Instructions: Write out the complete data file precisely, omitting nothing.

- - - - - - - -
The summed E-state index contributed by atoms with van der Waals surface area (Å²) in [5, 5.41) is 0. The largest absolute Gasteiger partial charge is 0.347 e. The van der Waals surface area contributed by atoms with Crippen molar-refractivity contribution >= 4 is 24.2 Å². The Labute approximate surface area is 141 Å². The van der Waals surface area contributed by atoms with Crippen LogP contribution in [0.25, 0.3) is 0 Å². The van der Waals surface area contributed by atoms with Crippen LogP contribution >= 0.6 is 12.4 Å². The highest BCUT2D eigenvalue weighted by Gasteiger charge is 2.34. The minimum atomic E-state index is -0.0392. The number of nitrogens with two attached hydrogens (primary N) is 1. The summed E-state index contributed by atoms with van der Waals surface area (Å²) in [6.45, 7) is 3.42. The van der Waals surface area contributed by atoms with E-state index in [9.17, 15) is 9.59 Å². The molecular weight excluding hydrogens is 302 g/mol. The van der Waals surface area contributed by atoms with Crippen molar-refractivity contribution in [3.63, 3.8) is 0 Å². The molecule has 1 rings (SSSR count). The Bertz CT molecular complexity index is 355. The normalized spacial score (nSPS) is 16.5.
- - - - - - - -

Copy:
The summed E-state index contributed by atoms with van der Waals surface area (Å²) in [5, 5.41) is 0. The largest absolute Gasteiger partial charge is 0.347 e. The van der Waals surface area contributed by atoms with Crippen molar-refractivity contribution >= 4 is 24.2 Å². The Labute approximate surface area is 141 Å². The van der Waals surface area contributed by atoms with Crippen LogP contribution in [0.25, 0.3) is 0 Å². The van der Waals surface area contributed by atoms with Crippen LogP contribution >= 0.6 is 12.4 Å². The highest BCUT2D eigenvalue weighted by Gasteiger charge is 2.34. The minimum atomic E-state index is -0.0392. The number of nitrogens with two attached hydrogens (primary N) is 1. The summed E-state index contributed by atoms with van der Waals surface area (Å²) in [6.45, 7) is 3.42. The van der Waals surface area contributed by atoms with E-state index in [9.17, 15) is 9.59 Å². The molecular weight excluding hydrogens is 302 g/mol. The van der Waals surface area contributed by atoms with Crippen molar-refractivity contribution in [3.63, 3.8) is 0 Å². The molecule has 1 rings (SSSR count). The Bertz CT molecular complexity index is 355. The normalized spacial score (nSPS) is 16.5.